Buying Off-Plan


Buying your dream house ‘off-plan’ means you need to be switched on. Make sure your get what you’re paying for.

There’s always a risk in buying something you can’t see. This applies to property sales as much as to anything else. Buying “off-plan” means you are purchasing your new home in a sectional title complex or cluster home scheme before it is built and will be depending on the developer and builder to complete your home properly and timeously. This usually happens when you have been attracted to a new develop-ment
where one unit has been constructed as an example or where no units have been constructed at all. What are the pitfalls and what protection do you have? You need to know.

What To Watch Out For

There are three problems buyers commonly experience when buying off-plan. One is the possibility of an unreasonable delay where your developer has a serious cashflow shortage, another is poor workmanship in finishing the structure (often caused by the same problem), while the third is the possibility of ending up paying much more for far less by the time the job is done. You’re protected at law now against the first two but the third can still be a nightmare. Buyer’s who contract to build their own homes according to their own particular wishes often get caught here - your builder may hit you for extra expenses while you go along, only for you to find that he hasn’t done anything like what he promised by the time your home is completed. If you’re planning to build off-plan, make sure the specific items, even down to light fittings and bathroom extras, are clearly defined.
Beware of agreeing to clauses giving the builder the right to increase prices at his own discretion unless this allowance covers no more than actual increases in acquisition costs of any materials he may need.

Your Protection Under New Housing Laws

A few years ago the Housing Consumers Protection Measures Act was introduced. This has effectively closed the door on fly-by-night builders and no contractor can now get away with shoddy or incomplete workmanship or unreasonable delays in finishing a project. Under this law the National Home Builders Registration Council was established to protect your interests. The NHBRC has wide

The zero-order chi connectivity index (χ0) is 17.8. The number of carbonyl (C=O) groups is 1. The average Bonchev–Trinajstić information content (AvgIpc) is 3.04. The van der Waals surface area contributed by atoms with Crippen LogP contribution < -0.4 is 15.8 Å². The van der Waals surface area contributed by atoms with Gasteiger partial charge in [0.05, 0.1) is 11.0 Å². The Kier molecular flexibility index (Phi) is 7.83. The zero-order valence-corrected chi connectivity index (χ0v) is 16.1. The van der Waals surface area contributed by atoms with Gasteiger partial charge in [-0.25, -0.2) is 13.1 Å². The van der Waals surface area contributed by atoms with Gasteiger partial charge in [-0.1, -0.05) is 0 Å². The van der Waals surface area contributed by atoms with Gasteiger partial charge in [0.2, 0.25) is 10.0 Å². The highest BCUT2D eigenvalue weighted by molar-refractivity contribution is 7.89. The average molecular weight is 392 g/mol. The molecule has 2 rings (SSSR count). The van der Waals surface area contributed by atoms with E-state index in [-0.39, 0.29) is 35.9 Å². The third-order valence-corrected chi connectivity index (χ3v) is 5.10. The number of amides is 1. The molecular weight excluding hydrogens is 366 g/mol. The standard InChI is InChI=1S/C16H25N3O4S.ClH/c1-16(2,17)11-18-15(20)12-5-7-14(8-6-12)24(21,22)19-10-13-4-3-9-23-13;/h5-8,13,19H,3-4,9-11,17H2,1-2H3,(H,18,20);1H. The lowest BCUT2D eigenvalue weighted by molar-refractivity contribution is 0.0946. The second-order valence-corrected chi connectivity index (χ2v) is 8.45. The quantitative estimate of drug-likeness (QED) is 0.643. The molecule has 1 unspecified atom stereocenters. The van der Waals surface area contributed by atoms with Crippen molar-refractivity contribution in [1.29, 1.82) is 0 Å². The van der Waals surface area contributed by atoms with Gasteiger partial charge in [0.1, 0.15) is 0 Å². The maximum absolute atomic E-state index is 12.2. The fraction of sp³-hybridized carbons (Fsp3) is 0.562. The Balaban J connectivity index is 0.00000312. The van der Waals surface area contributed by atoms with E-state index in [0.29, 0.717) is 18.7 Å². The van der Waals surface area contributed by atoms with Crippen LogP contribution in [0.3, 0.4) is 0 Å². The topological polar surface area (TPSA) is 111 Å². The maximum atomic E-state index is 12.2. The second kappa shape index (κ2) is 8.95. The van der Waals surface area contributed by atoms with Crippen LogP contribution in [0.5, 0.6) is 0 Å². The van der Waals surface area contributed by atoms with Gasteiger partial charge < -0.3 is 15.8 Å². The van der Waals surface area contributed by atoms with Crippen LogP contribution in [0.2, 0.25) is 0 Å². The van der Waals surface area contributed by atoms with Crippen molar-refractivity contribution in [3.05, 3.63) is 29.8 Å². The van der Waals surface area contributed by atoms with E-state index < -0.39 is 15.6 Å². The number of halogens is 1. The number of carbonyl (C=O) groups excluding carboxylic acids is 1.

powers over all builders who now have to be registered with the Council before they can commence any building operations. A Certificate of Enrol-ment has to be obtained prior to foundations being laid and to obtain this each builder has to furnish approved plans of the new building as well as a specification schedule of the actual work to be done and the materials the contractor intends using. A copy of this certificate has to be supplied to you before work begins. Your builder also has to give you a copy of his building contract which has to comply with the provisions of the Act together with a copy of the approved plans. If the work is not completed in good time or is defective, you have a recourse against the builder but have to take action within three months of taking occupation of the premises. Only in cases of serious structural defects will you be entitled to claim within a period of five years. If your builder defaults completely you can report him to the Council which may act to remove his certificate if the problem is serious and he has made no attempt to rectify it. Provision has also been made for compensation to aggrieved property owners if the builder goes insolvent or does not have the means to complete the project. Building your own dream home or buying a unit in a new complex off-plan is no longer fraught with high risks as it used to be, but you still need to look carefully at your agreement and ensure you are not giving your builder too much room to increase the costs of your new home. You also need to ensure that the actual work to be done is clearly stated so as to prevent uncertainty later which the builder may twist to his own advantage.

If you are prejudiced in any way by a defaulting builder, contact the NHBRC immediately. The Council can also give you a list of all registered builders in your area.
Phone Johannesburg (011) 348 5700 or
visit www.nhbrc.org for assistance.

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